District Tables Nike Purchase Over Political Concerns | Athletic Business

District Tables Nike Purchase Over Political Concerns

A vote to purchase sports equipment for the next school year was tabled by Conneaut School Board due to political disagreements about some of the products involved.

As reported by The Meadville Tribune, four board members announced last week that they would vote "no" on the purchase due to some of the equipment coming from Nike. The opposition led the remaining board members to vote to table the motion until next month.

The purchase in its initial form amounted to $31,232.07 and was split across several vendors, including Pyramid School Products and M-F Athletic Company & Perform Better. Included in the purchase would be equipment for the school district's golf, football, cross country, volleyball, soccer, wrestling, basketball, softball, baseball and lacrosse teams, as well as general first aid equipment. Examples of equipment include mouth guards, hats, uniforms, new balls and other such items.

Board member John Burnham was the first to announce his opposition to the measure. In a short interview before the board went into an executive session, Burnham elaborated on why he was against the purchase. "Nike has demonstrated, in my mind, some poor choices in marketing," Burnham said.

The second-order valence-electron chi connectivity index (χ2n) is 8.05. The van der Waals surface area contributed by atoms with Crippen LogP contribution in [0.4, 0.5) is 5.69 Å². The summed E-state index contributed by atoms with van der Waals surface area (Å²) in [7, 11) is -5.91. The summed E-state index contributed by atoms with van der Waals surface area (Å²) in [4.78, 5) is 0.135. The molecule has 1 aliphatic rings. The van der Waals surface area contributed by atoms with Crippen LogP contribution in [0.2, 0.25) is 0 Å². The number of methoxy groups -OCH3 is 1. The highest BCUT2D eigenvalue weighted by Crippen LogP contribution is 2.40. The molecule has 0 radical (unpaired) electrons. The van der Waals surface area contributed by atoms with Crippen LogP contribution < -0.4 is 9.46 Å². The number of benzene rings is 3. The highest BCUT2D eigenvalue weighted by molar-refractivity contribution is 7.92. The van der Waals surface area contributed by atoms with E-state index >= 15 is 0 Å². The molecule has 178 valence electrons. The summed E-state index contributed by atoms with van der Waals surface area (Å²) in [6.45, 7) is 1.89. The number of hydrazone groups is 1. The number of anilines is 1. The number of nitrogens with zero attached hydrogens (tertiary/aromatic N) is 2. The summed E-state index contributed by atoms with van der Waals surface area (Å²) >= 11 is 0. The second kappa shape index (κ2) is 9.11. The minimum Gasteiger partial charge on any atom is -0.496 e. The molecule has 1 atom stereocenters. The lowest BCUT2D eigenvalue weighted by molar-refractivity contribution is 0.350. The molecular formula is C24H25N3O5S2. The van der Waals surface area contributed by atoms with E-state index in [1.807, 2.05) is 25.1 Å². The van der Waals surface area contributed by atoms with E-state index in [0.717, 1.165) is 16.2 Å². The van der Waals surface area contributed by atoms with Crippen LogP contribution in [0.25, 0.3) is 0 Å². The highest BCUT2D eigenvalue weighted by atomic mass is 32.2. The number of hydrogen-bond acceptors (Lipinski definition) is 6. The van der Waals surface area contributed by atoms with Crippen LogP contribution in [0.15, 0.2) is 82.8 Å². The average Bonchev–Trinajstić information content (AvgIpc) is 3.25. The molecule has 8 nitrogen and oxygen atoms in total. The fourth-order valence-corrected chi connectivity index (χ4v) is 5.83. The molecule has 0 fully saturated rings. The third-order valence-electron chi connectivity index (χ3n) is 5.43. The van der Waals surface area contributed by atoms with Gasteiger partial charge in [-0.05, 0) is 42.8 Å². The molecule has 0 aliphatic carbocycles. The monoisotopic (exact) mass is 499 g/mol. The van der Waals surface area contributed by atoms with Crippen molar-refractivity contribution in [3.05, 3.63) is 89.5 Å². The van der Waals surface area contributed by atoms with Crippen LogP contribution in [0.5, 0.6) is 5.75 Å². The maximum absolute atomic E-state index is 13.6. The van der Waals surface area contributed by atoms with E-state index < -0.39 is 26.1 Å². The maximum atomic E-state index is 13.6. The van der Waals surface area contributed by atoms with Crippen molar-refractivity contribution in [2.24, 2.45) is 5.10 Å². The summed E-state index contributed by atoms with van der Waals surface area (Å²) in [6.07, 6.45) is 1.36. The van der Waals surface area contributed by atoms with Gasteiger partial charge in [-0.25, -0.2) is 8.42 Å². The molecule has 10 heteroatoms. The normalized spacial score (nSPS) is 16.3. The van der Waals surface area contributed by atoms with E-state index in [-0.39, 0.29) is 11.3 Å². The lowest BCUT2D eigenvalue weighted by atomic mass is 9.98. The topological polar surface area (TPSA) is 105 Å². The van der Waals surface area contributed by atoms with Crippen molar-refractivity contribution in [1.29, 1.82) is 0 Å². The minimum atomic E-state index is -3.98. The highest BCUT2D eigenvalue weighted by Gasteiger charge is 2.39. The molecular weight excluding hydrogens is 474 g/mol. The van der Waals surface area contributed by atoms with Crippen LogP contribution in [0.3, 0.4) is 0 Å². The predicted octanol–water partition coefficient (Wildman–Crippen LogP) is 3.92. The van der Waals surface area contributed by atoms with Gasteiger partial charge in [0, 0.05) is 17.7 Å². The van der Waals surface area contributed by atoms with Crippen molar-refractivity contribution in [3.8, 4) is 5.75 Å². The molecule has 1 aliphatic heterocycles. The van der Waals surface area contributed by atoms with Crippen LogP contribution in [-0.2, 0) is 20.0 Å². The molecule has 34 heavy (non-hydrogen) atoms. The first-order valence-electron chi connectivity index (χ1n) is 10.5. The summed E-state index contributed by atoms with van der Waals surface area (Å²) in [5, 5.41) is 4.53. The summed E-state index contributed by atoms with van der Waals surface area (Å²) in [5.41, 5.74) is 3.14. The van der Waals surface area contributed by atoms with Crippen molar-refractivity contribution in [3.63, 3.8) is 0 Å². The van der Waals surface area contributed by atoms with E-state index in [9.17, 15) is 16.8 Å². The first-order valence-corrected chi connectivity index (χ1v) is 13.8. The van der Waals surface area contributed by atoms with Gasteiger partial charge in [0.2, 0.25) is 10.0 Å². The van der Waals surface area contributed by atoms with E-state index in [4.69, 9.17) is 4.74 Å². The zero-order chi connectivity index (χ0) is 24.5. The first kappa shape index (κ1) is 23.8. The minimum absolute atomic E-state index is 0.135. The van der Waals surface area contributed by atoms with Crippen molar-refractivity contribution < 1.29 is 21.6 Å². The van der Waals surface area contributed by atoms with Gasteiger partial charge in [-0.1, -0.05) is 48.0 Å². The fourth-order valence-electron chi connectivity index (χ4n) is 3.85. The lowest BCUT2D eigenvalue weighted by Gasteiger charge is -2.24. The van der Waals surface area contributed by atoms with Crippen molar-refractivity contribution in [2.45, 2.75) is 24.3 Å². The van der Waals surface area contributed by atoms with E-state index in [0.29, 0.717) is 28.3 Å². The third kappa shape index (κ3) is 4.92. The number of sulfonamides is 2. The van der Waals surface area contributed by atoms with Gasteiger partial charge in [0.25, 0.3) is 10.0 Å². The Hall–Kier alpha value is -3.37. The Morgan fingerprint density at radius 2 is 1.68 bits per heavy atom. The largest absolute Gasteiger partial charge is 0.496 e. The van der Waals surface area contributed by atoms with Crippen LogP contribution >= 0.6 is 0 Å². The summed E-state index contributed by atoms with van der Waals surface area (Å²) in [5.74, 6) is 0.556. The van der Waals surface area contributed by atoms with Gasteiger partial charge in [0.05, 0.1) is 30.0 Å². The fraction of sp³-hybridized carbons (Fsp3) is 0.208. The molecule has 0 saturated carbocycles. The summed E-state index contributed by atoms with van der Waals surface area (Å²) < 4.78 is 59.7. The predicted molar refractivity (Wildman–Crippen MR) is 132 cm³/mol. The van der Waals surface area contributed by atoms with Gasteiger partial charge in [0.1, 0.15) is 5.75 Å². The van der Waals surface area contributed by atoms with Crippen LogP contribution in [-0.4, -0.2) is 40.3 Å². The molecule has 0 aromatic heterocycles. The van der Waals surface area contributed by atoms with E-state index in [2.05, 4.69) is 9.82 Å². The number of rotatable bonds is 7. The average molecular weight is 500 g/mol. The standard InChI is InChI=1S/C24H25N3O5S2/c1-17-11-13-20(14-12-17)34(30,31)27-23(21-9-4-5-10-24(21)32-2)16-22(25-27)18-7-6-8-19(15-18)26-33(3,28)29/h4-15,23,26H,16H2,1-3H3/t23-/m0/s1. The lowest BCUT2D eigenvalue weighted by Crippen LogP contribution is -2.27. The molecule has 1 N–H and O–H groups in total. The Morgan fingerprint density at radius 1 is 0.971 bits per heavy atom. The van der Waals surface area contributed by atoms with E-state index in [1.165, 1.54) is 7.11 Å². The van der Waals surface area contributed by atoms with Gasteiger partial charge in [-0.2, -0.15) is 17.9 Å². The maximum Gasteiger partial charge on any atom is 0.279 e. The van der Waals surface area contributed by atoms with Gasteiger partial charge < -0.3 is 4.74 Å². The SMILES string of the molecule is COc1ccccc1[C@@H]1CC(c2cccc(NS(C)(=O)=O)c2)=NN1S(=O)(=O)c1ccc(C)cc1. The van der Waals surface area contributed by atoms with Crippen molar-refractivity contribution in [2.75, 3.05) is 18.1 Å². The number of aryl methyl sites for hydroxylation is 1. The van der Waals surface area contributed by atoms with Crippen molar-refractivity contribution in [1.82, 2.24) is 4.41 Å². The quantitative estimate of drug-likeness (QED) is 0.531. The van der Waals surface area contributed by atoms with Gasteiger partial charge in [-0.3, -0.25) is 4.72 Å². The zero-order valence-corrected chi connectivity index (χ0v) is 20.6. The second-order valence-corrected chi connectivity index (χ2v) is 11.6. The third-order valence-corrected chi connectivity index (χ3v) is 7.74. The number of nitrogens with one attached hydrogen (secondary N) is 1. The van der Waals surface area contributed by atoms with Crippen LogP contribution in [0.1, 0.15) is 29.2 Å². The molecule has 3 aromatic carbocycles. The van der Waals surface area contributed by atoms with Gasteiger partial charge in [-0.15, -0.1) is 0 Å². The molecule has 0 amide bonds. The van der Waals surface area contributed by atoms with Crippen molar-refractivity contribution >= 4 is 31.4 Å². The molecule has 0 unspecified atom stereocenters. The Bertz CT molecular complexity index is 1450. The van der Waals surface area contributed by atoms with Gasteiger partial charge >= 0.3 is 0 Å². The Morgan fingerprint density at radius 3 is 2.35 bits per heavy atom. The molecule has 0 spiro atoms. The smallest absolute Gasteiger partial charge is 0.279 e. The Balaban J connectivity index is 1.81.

He further clarified that he disagreed with the company's association with Colin Kaepernick, a former San Francisco 49ers player who began kneeling during the national anthem at NFL games in 2016 in protest of police brutality. Kaepernick has since become a Nike spokesman.

The other three dissenting board members expressed similar reservations to the school affiliating with Nike.

Theressa Miller expressed opposition to a more recent Nike decision when, in July 2019, the company canceled a planned shoe bearing the original Betsy Ross version of the American flag. Miller said while she believes Nike, as a private business, is allowed to make such decisions, she thought the school district should spend money on companies that express similar viewpoints to the board. Don Ellis Jr. criticized Nike for having what he viewed as a lack of support for America's military. Tim McQuiston said he agreed with the comments of the other dissenting voters and offered no further comment.

After the four announced their opposition, Business Manager Greg Mayle said the school district could rebid the purchase with the specification of excluding Nike products. Mayle acknowledged that decision would incur some additional costs due to the need to re-advertise the bid. Those costs are believed to be around $250. Solicitor George Joseph suggested separating out the bids that don't contain Nike products and approving those separately at the school board's next meeting.

District athletic director John Acklin was not present at Wednesday's meeting, according to the Tribune, but he said Thursday he was taken by surprise when he learned of the news. He said he had not had forward knowledge that any of the board members were opposed to Nike equipment and wished he knew ahead of time so he could have avoided including Nike products beforehand.

Acklin estimated that the Nike purchases would have comprised around $8,000 of the total cost of equipment purchases slated for this year and noted they included some significant pieces of equipment. For example, the district was going to buy around $2,500 worth of football shoes from Nike, an annual purchase he said has been made for the past several years, the Tribune reported.

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